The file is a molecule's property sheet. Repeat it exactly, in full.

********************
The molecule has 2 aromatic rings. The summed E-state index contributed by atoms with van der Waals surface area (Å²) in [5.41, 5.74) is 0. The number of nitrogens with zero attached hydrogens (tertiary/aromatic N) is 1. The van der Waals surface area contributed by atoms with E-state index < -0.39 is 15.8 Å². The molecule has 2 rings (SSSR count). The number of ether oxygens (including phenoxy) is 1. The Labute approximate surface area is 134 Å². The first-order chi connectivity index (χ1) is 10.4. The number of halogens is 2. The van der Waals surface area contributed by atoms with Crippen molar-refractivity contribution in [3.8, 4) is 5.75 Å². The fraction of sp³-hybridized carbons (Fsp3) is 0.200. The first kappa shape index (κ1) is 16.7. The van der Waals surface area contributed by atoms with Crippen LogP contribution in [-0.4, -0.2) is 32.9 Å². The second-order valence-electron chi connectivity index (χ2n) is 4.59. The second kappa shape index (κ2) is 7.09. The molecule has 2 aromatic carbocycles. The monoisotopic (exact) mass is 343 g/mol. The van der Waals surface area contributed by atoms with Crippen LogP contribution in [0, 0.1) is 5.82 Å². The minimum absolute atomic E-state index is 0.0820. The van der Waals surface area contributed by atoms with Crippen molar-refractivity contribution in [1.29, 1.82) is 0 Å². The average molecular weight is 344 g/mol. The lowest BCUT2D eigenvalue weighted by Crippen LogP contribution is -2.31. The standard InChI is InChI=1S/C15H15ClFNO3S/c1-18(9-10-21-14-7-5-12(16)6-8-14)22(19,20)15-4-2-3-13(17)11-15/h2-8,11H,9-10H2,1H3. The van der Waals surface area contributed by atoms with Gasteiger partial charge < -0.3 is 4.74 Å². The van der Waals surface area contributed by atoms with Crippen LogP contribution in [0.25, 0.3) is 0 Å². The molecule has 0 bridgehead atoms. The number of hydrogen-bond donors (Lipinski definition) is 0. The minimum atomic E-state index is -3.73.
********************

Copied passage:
The molecule has 2 aromatic rings. The summed E-state index contributed by atoms with van der Waals surface area (Å²) in [5.41, 5.74) is 0. The number of nitrogens with zero attached hydrogens (tertiary/aromatic N) is 1. The van der Waals surface area contributed by atoms with E-state index < -0.39 is 15.8 Å². The molecule has 2 rings (SSSR count). The number of ether oxygens (including phenoxy) is 1. The Labute approximate surface area is 134 Å². The first-order chi connectivity index (χ1) is 10.4. The number of halogens is 2. The van der Waals surface area contributed by atoms with Crippen molar-refractivity contribution in [3.8, 4) is 5.75 Å². The fraction of sp³-hybridized carbons (Fsp3) is 0.200. The first kappa shape index (κ1) is 16.7. The van der Waals surface area contributed by atoms with Crippen LogP contribution in [-0.4, -0.2) is 32.9 Å². The second-order valence-electron chi connectivity index (χ2n) is 4.59. The second kappa shape index (κ2) is 7.09. The molecule has 2 aromatic carbocycles. The monoisotopic (exact) mass is 343 g/mol. The van der Waals surface area contributed by atoms with Crippen LogP contribution in [0, 0.1) is 5.82 Å². The minimum absolute atomic E-state index is 0.0820. The van der Waals surface area contributed by atoms with Crippen molar-refractivity contribution in [1.29, 1.82) is 0 Å². The average molecular weight is 344 g/mol. The lowest BCUT2D eigenvalue weighted by Crippen LogP contribution is -2.31. The standard InChI is InChI=1S/C15H15ClFNO3S/c1-18(9-10-21-14-7-5-12(16)6-8-14)22(19,20)15-4-2-3-13(17)11-15/h2-8,11H,9-10H2,1H3. The van der Waals surface area contributed by atoms with Gasteiger partial charge < -0.3 is 4.74 Å². The van der Waals surface area contributed by atoms with Crippen LogP contribution in [0.25, 0.3) is 0 Å². The molecule has 0 bridgehead atoms. The number of hydrogen-bond donors (Lipinski definition) is 0. The minimum atomic E-state index is -3.73.